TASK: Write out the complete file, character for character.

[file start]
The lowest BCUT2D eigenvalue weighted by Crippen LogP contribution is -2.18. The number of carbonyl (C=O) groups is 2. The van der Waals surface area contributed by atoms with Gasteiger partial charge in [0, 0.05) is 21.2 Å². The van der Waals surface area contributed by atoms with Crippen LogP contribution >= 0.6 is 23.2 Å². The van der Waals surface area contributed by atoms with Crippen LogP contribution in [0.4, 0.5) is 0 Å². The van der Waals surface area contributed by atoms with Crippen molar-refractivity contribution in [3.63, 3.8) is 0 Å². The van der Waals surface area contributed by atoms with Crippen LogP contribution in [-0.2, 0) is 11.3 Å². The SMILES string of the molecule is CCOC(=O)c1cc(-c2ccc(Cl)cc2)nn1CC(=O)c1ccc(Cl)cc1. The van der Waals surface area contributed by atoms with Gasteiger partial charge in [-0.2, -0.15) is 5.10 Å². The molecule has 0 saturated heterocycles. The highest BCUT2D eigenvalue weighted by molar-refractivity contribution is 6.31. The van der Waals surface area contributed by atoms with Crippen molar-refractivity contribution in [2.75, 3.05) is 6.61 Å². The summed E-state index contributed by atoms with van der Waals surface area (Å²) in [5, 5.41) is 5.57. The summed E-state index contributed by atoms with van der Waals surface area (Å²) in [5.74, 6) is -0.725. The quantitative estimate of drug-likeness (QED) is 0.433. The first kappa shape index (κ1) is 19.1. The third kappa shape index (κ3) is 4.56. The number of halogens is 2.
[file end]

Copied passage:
The lowest BCUT2D eigenvalue weighted by Crippen LogP contribution is -2.18. The number of carbonyl (C=O) groups is 2. The van der Waals surface area contributed by atoms with Gasteiger partial charge in [0, 0.05) is 21.2 Å². The van der Waals surface area contributed by atoms with Crippen LogP contribution >= 0.6 is 23.2 Å². The van der Waals surface area contributed by atoms with Crippen LogP contribution in [0.4, 0.5) is 0 Å². The van der Waals surface area contributed by atoms with Crippen molar-refractivity contribution in [3.63, 3.8) is 0 Å². The van der Waals surface area contributed by atoms with Crippen LogP contribution in [-0.2, 0) is 11.3 Å². The SMILES string of the molecule is CCOC(=O)c1cc(-c2ccc(Cl)cc2)nn1CC(=O)c1ccc(Cl)cc1. The van der Waals surface area contributed by atoms with Gasteiger partial charge in [-0.2, -0.15) is 5.10 Å². The molecule has 0 saturated heterocycles. The highest BCUT2D eigenvalue weighted by molar-refractivity contribution is 6.31. The van der Waals surface area contributed by atoms with Crippen molar-refractivity contribution in [2.75, 3.05) is 6.61 Å². The summed E-state index contributed by atoms with van der Waals surface area (Å²) in [5, 5.41) is 5.57. The summed E-state index contributed by atoms with van der Waals surface area (Å²) in [5.74, 6) is -0.725. The quantitative estimate of drug-likeness (QED) is 0.433. The first kappa shape index (κ1) is 19.1. The third kappa shape index (κ3) is 4.56. The number of halogens is 2.